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Reviewing 2019

Key Financial and Sustainability Metrics

Financial

For the full year 2019, Borealis recorded a net profit of EUR 872 million, compared to EUR 906 million in 2018. The 2019 result was negatively impacted by a lower polyolefins price environment in Asia, which affected the contribution from Borouge. However, the negative impact was limited due to healthy integrated polyolefins margins in Europe together with improved results in the Fertilizer, Melamine and Technical Nitrogen Products segment.

Net debt increased by EUR 241 million, driven largely by the high investment level related to growth projects and the payment of a EUR 525 million dividend for 2018 and a EUR 300 million interim dividend for 2019 to Borealis shareholders. The cash inflow from the solid business result and dividends from Borouge enabled Borealis to keep its financial position strong, with a gearing of 24% at year-end 2019.

Sustainability

Continued Focus on Safety

  • Continued focus on safety with a Total Recordable Injuries (TRI) rate of 1.6 in 2019
  • A TRI frequency of less than two is considered world-class
  • Strenghtened commitment to working with all employees and contractors in order to each the ultimate goal of zero injuries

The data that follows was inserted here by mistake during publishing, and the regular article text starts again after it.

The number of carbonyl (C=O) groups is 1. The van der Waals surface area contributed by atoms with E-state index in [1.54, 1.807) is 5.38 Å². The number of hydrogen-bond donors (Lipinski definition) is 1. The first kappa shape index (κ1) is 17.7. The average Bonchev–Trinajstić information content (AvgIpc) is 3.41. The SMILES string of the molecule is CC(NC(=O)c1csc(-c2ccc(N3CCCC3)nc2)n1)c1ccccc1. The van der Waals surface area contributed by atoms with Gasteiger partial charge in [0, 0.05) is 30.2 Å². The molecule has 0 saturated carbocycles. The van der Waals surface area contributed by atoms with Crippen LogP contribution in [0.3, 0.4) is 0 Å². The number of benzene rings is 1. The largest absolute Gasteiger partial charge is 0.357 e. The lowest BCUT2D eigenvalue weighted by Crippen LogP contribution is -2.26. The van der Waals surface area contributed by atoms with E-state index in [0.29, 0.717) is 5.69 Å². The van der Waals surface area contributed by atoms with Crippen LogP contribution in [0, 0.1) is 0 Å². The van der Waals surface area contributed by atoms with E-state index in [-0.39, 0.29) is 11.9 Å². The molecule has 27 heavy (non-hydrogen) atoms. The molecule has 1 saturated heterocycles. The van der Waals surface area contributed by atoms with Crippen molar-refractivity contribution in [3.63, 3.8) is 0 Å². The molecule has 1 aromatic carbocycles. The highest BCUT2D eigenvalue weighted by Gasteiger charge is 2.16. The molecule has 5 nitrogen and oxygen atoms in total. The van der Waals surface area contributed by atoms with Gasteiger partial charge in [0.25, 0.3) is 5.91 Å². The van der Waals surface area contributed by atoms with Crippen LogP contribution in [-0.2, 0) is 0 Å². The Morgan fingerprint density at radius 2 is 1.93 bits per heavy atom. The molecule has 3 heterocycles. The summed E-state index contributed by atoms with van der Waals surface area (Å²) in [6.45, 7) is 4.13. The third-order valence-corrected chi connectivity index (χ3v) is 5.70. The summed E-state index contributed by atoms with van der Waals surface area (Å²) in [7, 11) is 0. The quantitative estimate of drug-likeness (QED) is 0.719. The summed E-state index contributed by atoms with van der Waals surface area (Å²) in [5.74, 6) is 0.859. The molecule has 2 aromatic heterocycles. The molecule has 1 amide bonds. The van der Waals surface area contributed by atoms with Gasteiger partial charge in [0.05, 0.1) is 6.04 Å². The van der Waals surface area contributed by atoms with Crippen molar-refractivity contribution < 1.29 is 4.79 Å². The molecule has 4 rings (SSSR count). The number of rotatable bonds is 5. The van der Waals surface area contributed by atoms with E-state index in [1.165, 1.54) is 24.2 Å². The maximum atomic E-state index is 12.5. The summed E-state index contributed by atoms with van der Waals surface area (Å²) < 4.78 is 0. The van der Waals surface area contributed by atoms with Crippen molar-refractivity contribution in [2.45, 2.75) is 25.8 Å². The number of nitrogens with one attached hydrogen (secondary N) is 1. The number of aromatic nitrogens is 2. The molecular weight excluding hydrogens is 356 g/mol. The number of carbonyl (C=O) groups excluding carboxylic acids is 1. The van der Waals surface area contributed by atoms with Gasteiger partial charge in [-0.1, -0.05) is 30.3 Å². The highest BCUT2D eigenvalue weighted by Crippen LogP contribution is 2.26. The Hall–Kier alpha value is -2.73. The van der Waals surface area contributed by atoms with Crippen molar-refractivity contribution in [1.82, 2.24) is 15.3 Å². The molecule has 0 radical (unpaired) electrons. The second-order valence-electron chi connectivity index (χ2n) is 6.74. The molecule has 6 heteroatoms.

Goals

In 2019, Borealis’ goals were to

  • further reduce emissions to air and to water;
  • continue to focus on waste prevention and recycling rates, including packaging waste;
  • achieve 40% recycling of waste from the Group’s production processes;
  • ensure zero cases of environmental non-compliance;
  • upgrade the environmental and energy data management system, covering all locations and sites; and
  • update self-assessments on environmental risks and opportunities.

Key Achievements and Results

During 2019, Borealis:

  • implemented a major upgrade of its environmental and energy data management software, including new waste reporting (in line with GRI) and covering all new locations;
  • contributed to the European development of stringent Operation Clean Sweep (OCS) requirements;
  • updated the locations’ five-yearly environmental self-assessment report to identify and revaluate Borealis’ environmental and energy risks, regulatory compliance and possible liabilities covering all aspects of the environment such as water, air, waste, soil and energy; and
  • introduced a new instruction on extended producer responsibility (EPR) management of packaging waste, which defines a centralised organisation to ensure packaging directive compliance, including the collection of data to be used when reporting the quantity of packaging put on the market.

EU ETS CO2 Emissions

In 2019, Borealis produced 4,625 kilotonnes of scope 1 CO2 equivalent emissions. This is more than the 4,302 kilotonnes in 2018, due to fewer turnaround activities and higher production output.

The absolute level of CO2 equivalent emissions is related to Borealis’ overall production volumes and to the number of turnarounds, which result in flaring-related CO2 emissions from emptying storage and plants.

The Group is committed to continuously improving its energy efficiency and thereby reducing its CO2 equivalent emissions, while increasing production volume and ensuring plant reliability. This remains a challenging journey.